Of the three films, I enjoyed The Jinx the most. I found the story compelling and I found Durst genuinely creepy. Watching the series, I was reminded of a time, a decade or two ago, when I sat up late reading Flannery O’Connor stories and then felt the need to get up out of bed and make sure all of the doors were locked — for, in a world that has such people in it, it would be height of foolishness to leave one’s doors unlocked.
I would rank Making a Murderer second. Although it was too long to hold me rapt for all 666 minutes, it did hold my attention, and I gasped loudly, with millions of others, when it was revealed that a vial of blood entered into evidence had been tampered with, apparently pierced by a syringe of some sort. Up to that point I had been somewhat skeptical about the defense theory that the police tampered with the evidence in order to frame Avery. But at that moment it suddenly seemed frighteningly possible that they did.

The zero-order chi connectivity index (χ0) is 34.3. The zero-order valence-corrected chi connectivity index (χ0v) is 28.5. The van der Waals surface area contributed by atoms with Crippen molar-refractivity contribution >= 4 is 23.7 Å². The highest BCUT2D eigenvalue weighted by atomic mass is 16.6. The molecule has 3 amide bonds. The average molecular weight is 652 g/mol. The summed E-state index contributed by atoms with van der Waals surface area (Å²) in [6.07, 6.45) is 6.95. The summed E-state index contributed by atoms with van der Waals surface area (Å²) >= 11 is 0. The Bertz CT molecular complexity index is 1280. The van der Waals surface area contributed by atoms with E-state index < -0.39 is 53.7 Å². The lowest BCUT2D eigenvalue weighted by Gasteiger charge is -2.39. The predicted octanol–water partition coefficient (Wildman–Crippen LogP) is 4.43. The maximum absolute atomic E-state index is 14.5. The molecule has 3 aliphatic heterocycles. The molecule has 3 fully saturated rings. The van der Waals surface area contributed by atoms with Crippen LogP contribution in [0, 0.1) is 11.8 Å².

My least favorite of the three was O.J.: Made in America, perhaps because I lived through the story as it unfolded. As a boy, I watched Simpson playing football and had O.J. Simpson football cards. I remember watching him run through airports in those Hertz ads, and even remember my dad telling me what a big deal it was that a black man had been chosen as a spokesman for the company. My father was an American historian, and he understood the significance of that choice in a way that I could not at the time. I remember the Naked Gun movies, too; and, of course, I remember the murder of Simpson’s ex-wife, the car chase, the arrest, and the murder trial. So the story was familiar, and I had already worked out my thinking about Simpson. (Guilty!) But there were some interesting bits in the series. I found Simpson’s former agent to be one of the more compelling interviewees. He served Simpson for a long time, but eventually disgust caught up with him and overtook him.